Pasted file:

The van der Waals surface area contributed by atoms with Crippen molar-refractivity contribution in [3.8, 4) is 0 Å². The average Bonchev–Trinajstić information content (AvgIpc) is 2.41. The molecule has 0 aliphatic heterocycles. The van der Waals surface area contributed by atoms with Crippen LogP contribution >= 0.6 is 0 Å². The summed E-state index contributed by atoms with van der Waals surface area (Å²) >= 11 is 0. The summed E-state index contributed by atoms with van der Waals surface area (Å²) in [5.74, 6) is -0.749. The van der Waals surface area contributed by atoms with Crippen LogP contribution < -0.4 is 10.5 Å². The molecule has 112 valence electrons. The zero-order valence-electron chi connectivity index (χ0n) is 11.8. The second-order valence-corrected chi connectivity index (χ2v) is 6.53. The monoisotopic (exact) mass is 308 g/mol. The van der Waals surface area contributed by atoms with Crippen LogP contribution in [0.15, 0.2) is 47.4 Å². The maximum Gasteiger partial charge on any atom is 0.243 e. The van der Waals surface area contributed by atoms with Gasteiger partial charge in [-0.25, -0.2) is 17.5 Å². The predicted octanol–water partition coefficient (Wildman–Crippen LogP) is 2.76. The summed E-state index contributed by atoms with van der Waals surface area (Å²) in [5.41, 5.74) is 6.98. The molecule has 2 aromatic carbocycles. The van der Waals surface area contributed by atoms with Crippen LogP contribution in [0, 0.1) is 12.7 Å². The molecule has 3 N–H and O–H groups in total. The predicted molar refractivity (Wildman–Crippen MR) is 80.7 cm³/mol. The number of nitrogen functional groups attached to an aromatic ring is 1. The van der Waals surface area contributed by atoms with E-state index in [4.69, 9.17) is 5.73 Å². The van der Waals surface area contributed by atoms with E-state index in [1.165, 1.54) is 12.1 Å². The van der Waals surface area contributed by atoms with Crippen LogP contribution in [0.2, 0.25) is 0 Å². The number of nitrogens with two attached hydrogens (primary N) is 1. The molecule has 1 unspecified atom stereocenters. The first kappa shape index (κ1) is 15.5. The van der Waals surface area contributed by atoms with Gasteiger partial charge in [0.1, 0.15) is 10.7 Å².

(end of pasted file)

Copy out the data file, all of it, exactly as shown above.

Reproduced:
The van der Waals surface area contributed by atoms with Crippen molar-refractivity contribution in [3.8, 4) is 0 Å². The average Bonchev–Trinajstić information content (AvgIpc) is 2.41. The molecule has 0 aliphatic heterocycles. The van der Waals surface area contributed by atoms with Crippen LogP contribution >= 0.6 is 0 Å². The summed E-state index contributed by atoms with van der Waals surface area (Å²) >= 11 is 0. The summed E-state index contributed by atoms with van der Waals surface area (Å²) in [5.74, 6) is -0.749. The van der Waals surface area contributed by atoms with Crippen LogP contribution < -0.4 is 10.5 Å². The molecule has 112 valence electrons. The zero-order valence-electron chi connectivity index (χ0n) is 11.8. The second-order valence-corrected chi connectivity index (χ2v) is 6.53. The monoisotopic (exact) mass is 308 g/mol. The van der Waals surface area contributed by atoms with Crippen LogP contribution in [0.15, 0.2) is 47.4 Å². The maximum Gasteiger partial charge on any atom is 0.243 e. The van der Waals surface area contributed by atoms with Gasteiger partial charge in [-0.25, -0.2) is 17.5 Å². The predicted octanol–water partition coefficient (Wildman–Crippen LogP) is 2.76. The summed E-state index contributed by atoms with van der Waals surface area (Å²) in [5.41, 5.74) is 6.98. The molecule has 2 aromatic carbocycles. The van der Waals surface area contributed by atoms with Crippen LogP contribution in [0, 0.1) is 12.7 Å². The molecule has 3 N–H and O–H groups in total. The predicted molar refractivity (Wildman–Crippen MR) is 80.7 cm³/mol. The number of nitrogen functional groups attached to an aromatic ring is 1. The van der Waals surface area contributed by atoms with E-state index in [4.69, 9.17) is 5.73 Å². The van der Waals surface area contributed by atoms with E-state index in [1.165, 1.54) is 12.1 Å². The van der Waals surface area contributed by atoms with Crippen LogP contribution in [0.2, 0.25) is 0 Å². The number of nitrogens with two attached hydrogens (primary N) is 1. The molecule has 1 unspecified atom stereocenters. The first kappa shape index (κ1) is 15.5. The van der Waals surface area contributed by atoms with Gasteiger partial charge in [0.1, 0.15) is 10.7 Å².